If you use bash scripts on a regular basis for file manipulations you would have come across times where the output had to be written to some temporary files. From which further handling can be done. This is quite common. But surprisingly after years, I have come to know the use of temporary files that the system itself safely creates in the /tmp directory. You do not have to worry about the naming or the location or such. You can use the mktemp command to create a temporary file which can be assigned to a file handler.
Lets look at a very common use. You have some text ready after some processing. You want to write it to a file. What you do before hand is say,
This will create a tempfile and assign it to the file handler temp_file. Then you will probably want to write some stuff to this file. you can do this by just sending the outputs like this,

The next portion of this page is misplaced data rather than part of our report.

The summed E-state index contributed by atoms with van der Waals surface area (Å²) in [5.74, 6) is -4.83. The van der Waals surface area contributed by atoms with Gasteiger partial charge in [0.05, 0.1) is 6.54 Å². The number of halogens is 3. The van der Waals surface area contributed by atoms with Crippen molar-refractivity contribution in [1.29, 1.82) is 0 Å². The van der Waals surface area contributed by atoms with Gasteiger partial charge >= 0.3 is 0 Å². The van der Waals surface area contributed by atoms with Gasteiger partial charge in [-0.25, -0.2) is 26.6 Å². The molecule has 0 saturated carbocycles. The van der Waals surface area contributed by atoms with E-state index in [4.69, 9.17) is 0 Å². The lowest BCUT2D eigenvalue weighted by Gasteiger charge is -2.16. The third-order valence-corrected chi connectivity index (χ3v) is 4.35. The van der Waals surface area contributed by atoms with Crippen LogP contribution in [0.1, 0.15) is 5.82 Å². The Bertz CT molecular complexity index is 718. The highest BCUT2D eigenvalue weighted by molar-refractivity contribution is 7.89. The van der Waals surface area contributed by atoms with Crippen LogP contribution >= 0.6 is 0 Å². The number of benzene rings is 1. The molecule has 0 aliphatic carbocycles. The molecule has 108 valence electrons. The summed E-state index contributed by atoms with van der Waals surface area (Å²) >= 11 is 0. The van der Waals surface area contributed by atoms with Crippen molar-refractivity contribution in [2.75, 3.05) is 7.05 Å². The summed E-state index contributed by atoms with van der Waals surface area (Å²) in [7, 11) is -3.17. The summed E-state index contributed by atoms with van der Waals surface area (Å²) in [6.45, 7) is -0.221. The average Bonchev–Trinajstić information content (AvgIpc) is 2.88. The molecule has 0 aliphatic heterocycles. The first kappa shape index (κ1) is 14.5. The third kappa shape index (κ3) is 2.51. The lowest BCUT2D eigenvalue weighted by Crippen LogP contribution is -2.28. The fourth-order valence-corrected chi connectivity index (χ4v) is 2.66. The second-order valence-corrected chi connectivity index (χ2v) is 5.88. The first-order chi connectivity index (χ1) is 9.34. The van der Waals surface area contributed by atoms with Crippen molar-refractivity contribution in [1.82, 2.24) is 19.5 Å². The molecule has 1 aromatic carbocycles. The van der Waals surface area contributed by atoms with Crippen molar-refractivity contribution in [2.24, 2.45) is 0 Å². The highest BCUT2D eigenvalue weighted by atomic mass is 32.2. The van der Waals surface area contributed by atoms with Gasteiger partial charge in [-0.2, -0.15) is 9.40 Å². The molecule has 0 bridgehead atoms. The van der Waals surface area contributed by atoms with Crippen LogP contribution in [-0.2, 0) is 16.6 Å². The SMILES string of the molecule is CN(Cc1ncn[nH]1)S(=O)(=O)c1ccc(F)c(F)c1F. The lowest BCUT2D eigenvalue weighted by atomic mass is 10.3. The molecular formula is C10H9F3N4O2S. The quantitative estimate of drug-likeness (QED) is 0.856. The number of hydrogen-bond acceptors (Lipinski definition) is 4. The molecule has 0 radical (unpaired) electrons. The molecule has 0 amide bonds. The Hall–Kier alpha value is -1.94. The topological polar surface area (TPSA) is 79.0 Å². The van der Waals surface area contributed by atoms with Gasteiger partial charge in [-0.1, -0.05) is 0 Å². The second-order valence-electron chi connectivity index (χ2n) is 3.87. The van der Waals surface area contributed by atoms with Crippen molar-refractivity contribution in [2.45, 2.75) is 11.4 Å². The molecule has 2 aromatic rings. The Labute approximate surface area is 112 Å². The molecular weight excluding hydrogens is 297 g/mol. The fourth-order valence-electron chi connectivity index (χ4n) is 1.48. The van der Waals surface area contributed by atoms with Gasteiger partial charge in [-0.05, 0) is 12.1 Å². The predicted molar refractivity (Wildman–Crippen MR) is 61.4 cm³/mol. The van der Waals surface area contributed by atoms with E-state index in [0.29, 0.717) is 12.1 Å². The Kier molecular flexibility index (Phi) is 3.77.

echo "my output" > $temp_file
Just using echo here for explanation purposes. You can continue appending your outputs of course, using >>.
You can use this file for further processing in a for loop or something just like you would do any other file. Like for example,
for line in `cat $temp_file`; do
This was one really useful tip because I do not have to worry about the file naming or location of the file or about removing the file later on.
Thanks for reading.